District judge Barbara Barnes handed down the verdict against Alastair Main, a former captain of the London Rowing Club, at the Wimbledon Magistrates Court earlier this week, according too a report from The Telegraph
Main, who was once national rowing champion, admitted to pouring beer over the woman’s head and calling her a “s—t”. He denied, however, that he called her an “Australian s—t,” an allegation brought up in the trial. The 35-year-old also admitted to slapping the woman’s behind but claimed it was just a “cheeky” act.
The lawyer said that the woman, then 27, slapped her around the face at the Christmas party. He also claimed she tried to slap him again but that he stopped her, prompting the woman to run off.
Main then followed her and found her crouched down so he then “poured what remained of my beer on the top of her.”
“I did it as I did not know what else to do, I was really upset,” Main, who said he was just “7/10” drunk, said.
The woman then went off to the ladies toilet to sort her hair, Main claimed, after which he followed her to “say sorry to her”.
The victim claimed in the trial that Main lifter her skirt and slapped her on the thighs and legs repeatedly in the ladies toilet. The lawyer denied the claim and said he only grabbed her by the waist to make her face him to talk.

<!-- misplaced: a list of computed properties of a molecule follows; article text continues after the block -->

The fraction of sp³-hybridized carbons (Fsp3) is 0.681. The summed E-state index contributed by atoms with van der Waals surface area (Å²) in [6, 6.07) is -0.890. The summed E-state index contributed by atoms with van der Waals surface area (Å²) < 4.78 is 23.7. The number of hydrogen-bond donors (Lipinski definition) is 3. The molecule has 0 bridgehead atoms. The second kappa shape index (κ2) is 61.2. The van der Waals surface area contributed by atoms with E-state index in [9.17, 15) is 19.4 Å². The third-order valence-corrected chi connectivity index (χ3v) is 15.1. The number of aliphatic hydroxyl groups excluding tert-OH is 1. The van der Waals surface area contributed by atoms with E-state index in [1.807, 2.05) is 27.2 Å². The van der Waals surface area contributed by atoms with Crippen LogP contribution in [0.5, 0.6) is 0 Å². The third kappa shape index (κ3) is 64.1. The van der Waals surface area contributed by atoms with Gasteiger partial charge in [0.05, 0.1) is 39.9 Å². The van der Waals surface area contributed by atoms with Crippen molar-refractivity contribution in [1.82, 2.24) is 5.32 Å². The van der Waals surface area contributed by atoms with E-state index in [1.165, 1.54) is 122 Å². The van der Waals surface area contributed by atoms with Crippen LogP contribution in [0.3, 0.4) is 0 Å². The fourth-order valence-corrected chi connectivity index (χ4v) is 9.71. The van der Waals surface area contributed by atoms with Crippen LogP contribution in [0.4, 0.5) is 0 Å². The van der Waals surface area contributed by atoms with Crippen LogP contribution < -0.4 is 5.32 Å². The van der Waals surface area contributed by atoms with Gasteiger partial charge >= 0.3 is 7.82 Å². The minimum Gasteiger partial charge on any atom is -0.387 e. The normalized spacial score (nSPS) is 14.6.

Main said the woman told her “leave me alone,” but he had followed her out of the club.
“She had not told me go away or anything as we walked down the stairs,” main said. “She went through the door first and I gave her a slap on he bum. It was cheeky.”
Judge Barnes said, however, that the Australian woman’s account was “credible and convincing” and was “corroborated by other witnesses.”
The judge further told Main she does not find him “to be a credible or convincing witness.”
“You had drunk a lot of alcohol, you admitted you were drunk, you were angry, upset, confused and apprehensive,” the judge said, adding that Main did not stop his assault in the ladies toilet when confronted by another person and only stopped following the woman down the street when he was held back.
“I do not find it feasible your pursuit was to sort things out. What I found was that you were pursuing her because you were angry and you were determined to control the complainants behaviour,” the judge said.
Main is to be sentenced on January 26.
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